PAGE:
Although Valli Vida Gideons, a mom of two, is no stranger to the military wife lifestyle, she admits that you never really get used to it. In a brutally honest Facebook post, Valli explained that although she's proud of her husband for serving in the Marines, keeping the household together can be positively draining — even after he comes home from deployment.
"The post-deployment story I have yet to tell. Because . . . if you rip the Band-aid off you will find it is still raw underneath," she wrote. "Even though I know how the game is played, being on the roster for over two decades, I am left feeling in shock and awe by it all. Every. Time."
While Valli is always over the moon to have her husband walk through the door, the reality of having him back in the house isn't always sunshine and roses at first.
Because the very nature of IT is hard and humbling. You try to forget. And to admit this seems sacrilegious; shouldn't everyone simply feel grateful to have the boots back on the ground, after all? But the truth is, that fact is not the whole story. It is not the reality of how this game plays out. I have been home doing all things and being all the things to everyone. He's been there. Being everything to everyone. Then, in the blink of an eye . . . we are back under one roof and the shift happens instantaneously. Only, it doesn't.
Valli explains that a shake-up in routine can be hard on her little ones — and that includes when their father returns after being away for months at a time.
"I call bullshit. On all of the misconceptions. Perpetuated by people like us."
"No one in the family is buying it. Because the little people test all the boundaries. They push back, proving a point," she said. "Once they have your attention, they make it clear the absence comes with a price."
Obviously, long periods of time without their dad around can take an emotional toll on kids. Valli will never forget some of the nights where she had to watch her children cry.
"As the Mama Bear, I instinctually protect them because I can't forget the times I soothed their broken hearts to sleep," explained Valli. "Night. After. Night. I have witnessed firsthand. The wreckage. Yet, the result is the Marine's heart hurts. "I've been gone for . . . This is the aftermath of all the absence for all the days. Weeks. Months. Every last one of them."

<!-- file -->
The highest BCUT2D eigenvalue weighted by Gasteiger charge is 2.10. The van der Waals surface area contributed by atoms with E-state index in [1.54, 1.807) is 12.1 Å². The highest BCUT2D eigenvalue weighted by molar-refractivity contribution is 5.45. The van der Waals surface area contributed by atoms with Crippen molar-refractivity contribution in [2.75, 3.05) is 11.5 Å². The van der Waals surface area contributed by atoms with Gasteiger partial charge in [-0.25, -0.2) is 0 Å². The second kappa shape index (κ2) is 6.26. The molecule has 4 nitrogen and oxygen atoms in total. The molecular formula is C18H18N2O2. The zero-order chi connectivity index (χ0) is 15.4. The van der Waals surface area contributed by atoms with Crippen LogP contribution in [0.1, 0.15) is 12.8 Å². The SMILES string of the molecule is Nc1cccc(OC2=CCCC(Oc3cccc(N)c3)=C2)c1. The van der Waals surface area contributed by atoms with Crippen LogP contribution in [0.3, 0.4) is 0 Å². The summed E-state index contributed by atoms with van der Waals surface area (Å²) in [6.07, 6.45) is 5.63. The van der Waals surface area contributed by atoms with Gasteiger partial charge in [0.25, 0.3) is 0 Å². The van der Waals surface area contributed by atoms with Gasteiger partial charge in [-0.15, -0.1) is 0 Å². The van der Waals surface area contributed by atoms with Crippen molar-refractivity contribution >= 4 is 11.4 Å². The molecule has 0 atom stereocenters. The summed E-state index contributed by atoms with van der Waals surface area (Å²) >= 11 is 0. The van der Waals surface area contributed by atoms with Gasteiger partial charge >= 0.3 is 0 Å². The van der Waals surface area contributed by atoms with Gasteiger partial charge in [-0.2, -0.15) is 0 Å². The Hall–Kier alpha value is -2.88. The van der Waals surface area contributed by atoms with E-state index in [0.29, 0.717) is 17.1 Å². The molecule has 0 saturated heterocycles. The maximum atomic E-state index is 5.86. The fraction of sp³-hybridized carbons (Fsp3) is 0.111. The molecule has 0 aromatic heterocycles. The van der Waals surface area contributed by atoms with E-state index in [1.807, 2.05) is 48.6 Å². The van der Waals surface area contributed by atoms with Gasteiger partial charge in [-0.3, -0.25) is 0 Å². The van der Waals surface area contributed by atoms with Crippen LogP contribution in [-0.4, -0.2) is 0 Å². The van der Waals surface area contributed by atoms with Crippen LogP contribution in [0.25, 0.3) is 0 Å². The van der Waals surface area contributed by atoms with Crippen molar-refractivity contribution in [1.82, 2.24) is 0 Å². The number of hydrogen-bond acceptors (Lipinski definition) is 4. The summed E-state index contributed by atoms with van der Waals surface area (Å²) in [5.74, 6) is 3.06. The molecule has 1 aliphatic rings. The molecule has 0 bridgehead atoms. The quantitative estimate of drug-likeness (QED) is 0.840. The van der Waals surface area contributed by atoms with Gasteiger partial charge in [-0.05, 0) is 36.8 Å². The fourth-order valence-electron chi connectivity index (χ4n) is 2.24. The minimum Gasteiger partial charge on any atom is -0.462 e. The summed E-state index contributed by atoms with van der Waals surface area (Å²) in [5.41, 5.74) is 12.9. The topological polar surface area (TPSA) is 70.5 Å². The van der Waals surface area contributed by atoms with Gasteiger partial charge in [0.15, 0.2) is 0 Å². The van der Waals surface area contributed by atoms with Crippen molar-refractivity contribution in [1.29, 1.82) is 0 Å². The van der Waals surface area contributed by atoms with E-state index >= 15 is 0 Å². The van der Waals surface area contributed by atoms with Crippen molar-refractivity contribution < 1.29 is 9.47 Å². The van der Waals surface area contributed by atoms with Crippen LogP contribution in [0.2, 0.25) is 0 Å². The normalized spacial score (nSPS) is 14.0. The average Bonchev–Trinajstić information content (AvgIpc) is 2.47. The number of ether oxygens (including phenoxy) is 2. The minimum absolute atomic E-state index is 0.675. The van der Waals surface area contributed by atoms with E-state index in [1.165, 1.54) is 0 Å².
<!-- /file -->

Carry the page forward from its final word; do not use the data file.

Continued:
Getting into the swing of things as a family also is more difficult than people realise.
"Now we have to figure out how to include the entire unit again. It takes time. Patience. Grace. Forgiveness," she said. "All things [are] hard to give because of the dream of a Hollywood ending . . . People around us think it is just that. But it is NOT. I call bullshit. On all of the misconceptions. Perpetuated by people like us."
According to Valli, built up emotions — and even resentment — can take a toll on a couple's relationship.
"We pay the price for months to come," she said. "The missed moments you can't get back lead to the resentment, hitting like a MACK truck. Then we find ourselves fighting battles about the dishes in the sink. His version. And mine."
Valli is quick to add that just because her husband isn't always present, doesn't mean she doesn't admire him.
"This doesn't mean I wish he was not here; it isn't saying I don't want him to serve. It does not erase the fact that I am proud of him," she wrote. "But, this kind of service has left gaping wounds. Over time, the tiny scars solidifying into fractures and holes."
But there is definitely a transition period in which Valli and her kids need to get acclimated to him being around again:
"Pieces of us are broken and need to be glued back together. Bit by bit," she said. "The children have to trust this is not a temporary scenario. Believe he is here. To stay. I have to count on him. Again. Give up control, release the tight grip I have kept to survive."
Despite the setbacks, arguments, and ever-changing schedules, Valli knows all she and her partner can do is soldier on.
"We will survive, wading through the muck, coming out on the other side. We always have. Always do," she said. "This is a promise we made to one another, many years ago as we passed through that sword arch on our wedding day . . . And I will cry. Still. Mostly when the floodgates burst open in the moments when there is time to breathe . . . It's the cumulative effects of a life full of loneliness and missed moments; being left behind and asked to be strong and hold it together. It's all part of it."